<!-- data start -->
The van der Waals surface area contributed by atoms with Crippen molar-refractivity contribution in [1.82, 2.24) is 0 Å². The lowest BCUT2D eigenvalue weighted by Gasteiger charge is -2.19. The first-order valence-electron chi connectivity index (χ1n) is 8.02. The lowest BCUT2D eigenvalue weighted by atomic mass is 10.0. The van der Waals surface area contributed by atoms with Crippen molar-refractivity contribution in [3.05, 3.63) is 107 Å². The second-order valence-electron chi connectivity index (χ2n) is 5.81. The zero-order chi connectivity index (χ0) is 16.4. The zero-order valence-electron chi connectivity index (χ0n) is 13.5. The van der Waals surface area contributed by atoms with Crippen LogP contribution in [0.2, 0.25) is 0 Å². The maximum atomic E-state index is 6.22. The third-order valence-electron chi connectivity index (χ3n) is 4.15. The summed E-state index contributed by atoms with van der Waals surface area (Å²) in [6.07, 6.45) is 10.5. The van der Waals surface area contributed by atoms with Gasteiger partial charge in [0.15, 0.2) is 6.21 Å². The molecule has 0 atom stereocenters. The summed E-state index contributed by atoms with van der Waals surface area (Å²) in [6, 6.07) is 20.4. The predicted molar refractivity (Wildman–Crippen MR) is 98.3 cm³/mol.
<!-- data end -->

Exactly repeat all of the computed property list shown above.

The van der Waals surface area contributed by atoms with Crippen molar-refractivity contribution in [1.82, 2.24) is 0 Å². The lowest BCUT2D eigenvalue weighted by Gasteiger charge is -2.19. The first-order valence-electron chi connectivity index (χ1n) is 8.02. The lowest BCUT2D eigenvalue weighted by atomic mass is 10.0. The van der Waals surface area contributed by atoms with Crippen molar-refractivity contribution in [3.05, 3.63) is 107 Å². The second-order valence-electron chi connectivity index (χ2n) is 5.81. The zero-order chi connectivity index (χ0) is 16.4. The zero-order valence-electron chi connectivity index (χ0n) is 13.5. The van der Waals surface area contributed by atoms with Crippen LogP contribution in [0.2, 0.25) is 0 Å². The maximum atomic E-state index is 6.22. The third-order valence-electron chi connectivity index (χ3n) is 4.15. The summed E-state index contributed by atoms with van der Waals surface area (Å²) in [6.07, 6.45) is 10.5. The van der Waals surface area contributed by atoms with Gasteiger partial charge in [0.15, 0.2) is 6.21 Å². The molecule has 0 atom stereocenters. The summed E-state index contributed by atoms with van der Waals surface area (Å²) in [6, 6.07) is 20.4. The predicted molar refractivity (Wildman–Crippen MR) is 98.3 cm³/mol.